Successful delivery after vaginal occlusion in addition to cerclage in a trachelectomy patient with recurrent second trimester pregnancy loss: a case report
Key Clinical message
Pregnancy outcome after trachelectomy has high risk of complications such as second trimester pregnancy loss and preterm birth. We report beneficial effect of a simple procedure of vaginal occlusion in addition to cerclage in a patient with trachelectomy and two prior second trimester pregnancy losses.
Trachelectomy is a fertility preserving treatment in women with early-stage uterine cervical cancers or recurrent severe dysplasia. The operation involves surgical amputation of the uterine cervix and placement of a suture in the cervical canal (intracervical cerclage). Pregnancy after trachelectomy is associated with second trimester loss and extreme preterm birth. According to a review by Jolley et al. , the rate of second trimester pregnancy losses before 24 weeks was 19/200 (9.5%) of women who became pregnant after trachelectomy. The rate of preterm delivery between 24 and 34 weeks was 27/200 (13.5%).
According to Danish National Guidelines, patients with recurrent second trimester losses or extremely preterm delivery and shortening of the cervix should be offered prophylactic cerclage before or early in the following pregnancy. In women with previous failed transvaginal cervical cerclage or major cervical surgery such as trachelectomy, an abdominal cerclage is indicated. The guideline is based on review of literature with emphasis on reviews by Berghella et al.  and Burger et al. .
There is a paucity of reported alternative solutions when cerclage fails. In 1981, Saling  described a surgical procedure, total cervical occlusion, as an alternative to cerclage in preventing recurrent second trimester pregnancy losses. The technique involves denuding the cervical mucosa before stitching to completely occlude the cervical os and potentially reduce the risk of ascending infections.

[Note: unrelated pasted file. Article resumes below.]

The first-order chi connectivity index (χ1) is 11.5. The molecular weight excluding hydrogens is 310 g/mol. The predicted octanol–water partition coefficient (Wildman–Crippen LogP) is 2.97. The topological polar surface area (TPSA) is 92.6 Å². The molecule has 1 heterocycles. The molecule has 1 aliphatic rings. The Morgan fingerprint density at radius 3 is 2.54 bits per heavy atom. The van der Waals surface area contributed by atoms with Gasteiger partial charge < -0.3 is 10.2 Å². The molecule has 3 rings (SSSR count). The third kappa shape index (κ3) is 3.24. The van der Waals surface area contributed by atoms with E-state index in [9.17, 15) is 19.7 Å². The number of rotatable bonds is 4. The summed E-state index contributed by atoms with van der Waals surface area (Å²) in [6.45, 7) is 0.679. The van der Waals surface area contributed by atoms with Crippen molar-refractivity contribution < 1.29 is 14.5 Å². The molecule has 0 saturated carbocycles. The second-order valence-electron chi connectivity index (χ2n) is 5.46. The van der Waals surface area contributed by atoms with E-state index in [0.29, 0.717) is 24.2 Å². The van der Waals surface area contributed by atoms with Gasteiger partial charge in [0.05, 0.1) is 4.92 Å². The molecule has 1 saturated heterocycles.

A 32-year-old gravida 3 para 0 induced first trimester abortions 3, presented with recurrent dysplasia. As she previously underwent five conisations, it was decided to perform a simple trachelectomy. Fertility counseling was given before the operation. The operation involved surgical amputation of the uterine cervix just below the isthmus. After the trachelectomy, a suture was placed around the cervical canal (intracervical cerclage) establishing a ~5-mm neocervix. The patient conceived 6 months later after insemination. Reactive stenosis necessitated dilation of the cervical canal prior to insemination.
Her first pregnancy after trachelectomy ended in preterm prelabour rupture of membranes (PPROM) in gestational week 15. Dilatation and curettage of the uterus was performed without removing the sutures. In her second pregnancy after trachelectomy, an abdominal cerclage (Mersilene; Ethicon, Birkerød, Denmark) was placed in week 9. The procedure was complicated by an immobile uterine body caused by adhesions to the residual cervix. It was possible, however, to obtain correct placement and tightening of the Mersilene band at cervicouterine transition. Vaginal examination showed no dilatation of the external cervical os before the operation. Unfortunately, in week 16, she had recurrent PPROM and due to the presence of abdominal cerclage a minor cesarean section (sectio parva) was performed. In both pregnancies, the fetuses were normally developed.